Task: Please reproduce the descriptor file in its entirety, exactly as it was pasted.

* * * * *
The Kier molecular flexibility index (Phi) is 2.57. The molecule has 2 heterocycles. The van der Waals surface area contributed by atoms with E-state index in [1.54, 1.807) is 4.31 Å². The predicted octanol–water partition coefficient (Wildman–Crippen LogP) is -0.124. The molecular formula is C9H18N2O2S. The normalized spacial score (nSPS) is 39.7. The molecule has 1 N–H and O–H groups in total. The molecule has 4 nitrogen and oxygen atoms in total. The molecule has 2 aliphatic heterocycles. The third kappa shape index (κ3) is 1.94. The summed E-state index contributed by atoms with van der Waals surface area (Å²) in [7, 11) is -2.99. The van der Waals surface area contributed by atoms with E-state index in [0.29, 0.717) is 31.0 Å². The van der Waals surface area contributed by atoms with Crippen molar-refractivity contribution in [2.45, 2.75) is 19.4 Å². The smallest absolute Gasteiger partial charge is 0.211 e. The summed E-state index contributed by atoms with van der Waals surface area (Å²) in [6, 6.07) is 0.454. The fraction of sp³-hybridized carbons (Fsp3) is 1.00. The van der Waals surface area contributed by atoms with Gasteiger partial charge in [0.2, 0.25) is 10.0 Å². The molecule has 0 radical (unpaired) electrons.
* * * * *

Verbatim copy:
The Kier molecular flexibility index (Phi) is 2.57. The molecule has 2 heterocycles. The van der Waals surface area contributed by atoms with E-state index in [1.54, 1.807) is 4.31 Å². The predicted octanol–water partition coefficient (Wildman–Crippen LogP) is -0.124. The molecular formula is C9H18N2O2S. The normalized spacial score (nSPS) is 39.7. The molecule has 1 N–H and O–H groups in total. The molecule has 4 nitrogen and oxygen atoms in total. The molecule has 2 aliphatic heterocycles. The third kappa shape index (κ3) is 1.94. The summed E-state index contributed by atoms with van der Waals surface area (Å²) in [7, 11) is -2.99. The van der Waals surface area contributed by atoms with E-state index in [0.29, 0.717) is 31.0 Å². The van der Waals surface area contributed by atoms with Crippen molar-refractivity contribution in [2.45, 2.75) is 19.4 Å². The smallest absolute Gasteiger partial charge is 0.211 e. The summed E-state index contributed by atoms with van der Waals surface area (Å²) in [6, 6.07) is 0.454. The fraction of sp³-hybridized carbons (Fsp3) is 1.00. The van der Waals surface area contributed by atoms with Gasteiger partial charge in [0.2, 0.25) is 10.0 Å². The molecule has 0 radical (unpaired) electrons.